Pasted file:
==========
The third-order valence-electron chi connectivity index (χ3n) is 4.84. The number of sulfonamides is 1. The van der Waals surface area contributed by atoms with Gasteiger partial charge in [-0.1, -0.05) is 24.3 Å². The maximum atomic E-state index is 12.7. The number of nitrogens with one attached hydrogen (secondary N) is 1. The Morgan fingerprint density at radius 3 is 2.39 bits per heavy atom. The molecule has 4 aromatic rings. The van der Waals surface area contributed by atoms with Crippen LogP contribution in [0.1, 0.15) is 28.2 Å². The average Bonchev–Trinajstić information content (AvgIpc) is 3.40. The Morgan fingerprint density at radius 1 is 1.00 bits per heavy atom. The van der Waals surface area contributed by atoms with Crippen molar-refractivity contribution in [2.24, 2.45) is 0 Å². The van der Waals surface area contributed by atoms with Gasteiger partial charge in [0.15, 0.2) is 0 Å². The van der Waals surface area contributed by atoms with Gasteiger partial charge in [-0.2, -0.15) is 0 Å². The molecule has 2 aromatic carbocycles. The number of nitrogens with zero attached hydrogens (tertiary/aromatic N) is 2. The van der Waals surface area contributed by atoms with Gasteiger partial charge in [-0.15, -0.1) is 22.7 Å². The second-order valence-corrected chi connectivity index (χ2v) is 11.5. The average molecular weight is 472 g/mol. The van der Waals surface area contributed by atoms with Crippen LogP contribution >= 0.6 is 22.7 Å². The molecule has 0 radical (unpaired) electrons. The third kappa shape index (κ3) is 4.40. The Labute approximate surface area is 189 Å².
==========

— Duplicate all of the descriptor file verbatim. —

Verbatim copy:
The third-order valence-electron chi connectivity index (χ3n) is 4.84. The number of sulfonamides is 1. The van der Waals surface area contributed by atoms with Gasteiger partial charge in [-0.1, -0.05) is 24.3 Å². The maximum atomic E-state index is 12.7. The number of nitrogens with one attached hydrogen (secondary N) is 1. The Morgan fingerprint density at radius 3 is 2.39 bits per heavy atom. The molecule has 4 aromatic rings. The van der Waals surface area contributed by atoms with Crippen LogP contribution in [0.1, 0.15) is 28.2 Å². The average Bonchev–Trinajstić information content (AvgIpc) is 3.40. The Morgan fingerprint density at radius 1 is 1.00 bits per heavy atom. The van der Waals surface area contributed by atoms with Crippen molar-refractivity contribution in [2.24, 2.45) is 0 Å². The van der Waals surface area contributed by atoms with Gasteiger partial charge in [0.15, 0.2) is 0 Å². The van der Waals surface area contributed by atoms with Gasteiger partial charge in [-0.2, -0.15) is 0 Å². The molecule has 2 aromatic carbocycles. The number of nitrogens with zero attached hydrogens (tertiary/aromatic N) is 2. The van der Waals surface area contributed by atoms with Gasteiger partial charge in [-0.15, -0.1) is 22.7 Å². The second-order valence-corrected chi connectivity index (χ2v) is 11.5. The average molecular weight is 472 g/mol. The van der Waals surface area contributed by atoms with Crippen LogP contribution >= 0.6 is 22.7 Å². The molecule has 0 radical (unpaired) electrons. The third kappa shape index (κ3) is 4.40. The Labute approximate surface area is 189 Å².